We walked around for a solid 20 minutes before we ended up in a place we shouldn’t have been and got turned around. We went back the way we came and finally found the boat dock. We paid and while we waited Ethan went in search of some snacks. He found some crackers and seriously saved the day. I was not feeling well at all and really needed food. We waited another 30 minutes or so then got on a boat with a bunch of other people. The boat ride took us past the palace and by some real nice looking hotels. Then it took us out to a man-made island in the middle of the lake that I don’t remember the name of. I think the island is also a hotel and event grounds. It had several outdoor seating areas, a stage and a bunch of bar areas. It was cool, but kind of pointless. We wandered around for a bit then were too hot and hungry and got on the boat headed back to the palace.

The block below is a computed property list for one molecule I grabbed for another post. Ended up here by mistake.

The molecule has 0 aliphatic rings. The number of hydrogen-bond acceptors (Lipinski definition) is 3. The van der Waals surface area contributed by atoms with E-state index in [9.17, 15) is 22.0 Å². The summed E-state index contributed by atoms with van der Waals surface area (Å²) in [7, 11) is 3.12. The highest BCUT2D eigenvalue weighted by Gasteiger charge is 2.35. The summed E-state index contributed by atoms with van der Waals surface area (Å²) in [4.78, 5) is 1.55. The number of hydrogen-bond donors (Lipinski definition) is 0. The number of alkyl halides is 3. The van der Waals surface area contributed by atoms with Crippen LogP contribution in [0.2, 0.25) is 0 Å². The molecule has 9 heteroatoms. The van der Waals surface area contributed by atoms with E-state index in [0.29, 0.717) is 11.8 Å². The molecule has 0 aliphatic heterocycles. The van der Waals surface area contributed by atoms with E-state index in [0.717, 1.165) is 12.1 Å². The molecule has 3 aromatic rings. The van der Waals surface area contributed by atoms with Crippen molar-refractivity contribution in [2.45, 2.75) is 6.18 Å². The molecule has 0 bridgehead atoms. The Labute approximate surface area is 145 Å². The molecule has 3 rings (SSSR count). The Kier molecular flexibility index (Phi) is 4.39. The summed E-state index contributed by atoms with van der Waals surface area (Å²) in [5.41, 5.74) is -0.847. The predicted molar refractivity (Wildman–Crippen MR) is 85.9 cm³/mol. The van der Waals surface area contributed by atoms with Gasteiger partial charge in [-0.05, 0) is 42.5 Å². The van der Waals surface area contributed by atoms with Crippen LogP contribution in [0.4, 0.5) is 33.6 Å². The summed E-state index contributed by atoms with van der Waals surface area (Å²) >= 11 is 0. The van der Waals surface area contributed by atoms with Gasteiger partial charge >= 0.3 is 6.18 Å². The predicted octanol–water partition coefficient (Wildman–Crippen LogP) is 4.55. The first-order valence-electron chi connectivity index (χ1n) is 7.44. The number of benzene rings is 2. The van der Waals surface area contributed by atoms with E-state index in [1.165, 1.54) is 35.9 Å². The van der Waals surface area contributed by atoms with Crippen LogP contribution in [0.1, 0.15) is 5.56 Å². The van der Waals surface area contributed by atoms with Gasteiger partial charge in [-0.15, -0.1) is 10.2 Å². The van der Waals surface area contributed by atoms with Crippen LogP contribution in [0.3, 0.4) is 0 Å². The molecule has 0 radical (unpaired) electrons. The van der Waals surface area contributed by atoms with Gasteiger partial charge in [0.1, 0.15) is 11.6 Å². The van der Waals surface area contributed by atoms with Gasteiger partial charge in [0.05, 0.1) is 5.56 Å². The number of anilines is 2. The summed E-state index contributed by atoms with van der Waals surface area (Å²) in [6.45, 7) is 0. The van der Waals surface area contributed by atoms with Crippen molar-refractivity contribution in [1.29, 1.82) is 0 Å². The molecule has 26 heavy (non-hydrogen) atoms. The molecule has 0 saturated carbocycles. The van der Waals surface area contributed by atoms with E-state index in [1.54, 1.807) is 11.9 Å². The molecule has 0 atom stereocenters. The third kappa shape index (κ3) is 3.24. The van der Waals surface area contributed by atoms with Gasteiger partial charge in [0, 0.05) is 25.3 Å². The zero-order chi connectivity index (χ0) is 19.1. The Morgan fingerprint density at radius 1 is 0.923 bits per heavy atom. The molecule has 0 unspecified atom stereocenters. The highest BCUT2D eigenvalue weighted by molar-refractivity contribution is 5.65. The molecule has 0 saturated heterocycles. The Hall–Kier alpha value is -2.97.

We high tailed it back to our guesthouse and ate lunch at a restaurant nearby with the most white tourists we’ve seen on this trip. After lunch we all passed out for several hours after hand washing our clothes in a bucket in the bathroom. Finding laundry soap was an adventure and the guy kept trying to get us to buy playing cards with Karma Sutra poses on them. It was super awkward.
After we all woke up we went back to the palace since our tickets were good all day, but it was raining again and we got there as they were playing the light show and we didn’t pay for that so we weren’t allowed to watch. Back to the guesthouse we went in the rain. It’s still raining and Khan thinks it will rain all night. It’s certainly cooler, but it’s stickier than ever and I feel like I have rolled around in hot jello. It’s gross. Khan and another guy were telling us that sometimes when it rains this much, the streets flood and become impassible… Let’s hope that doesn’t happen!!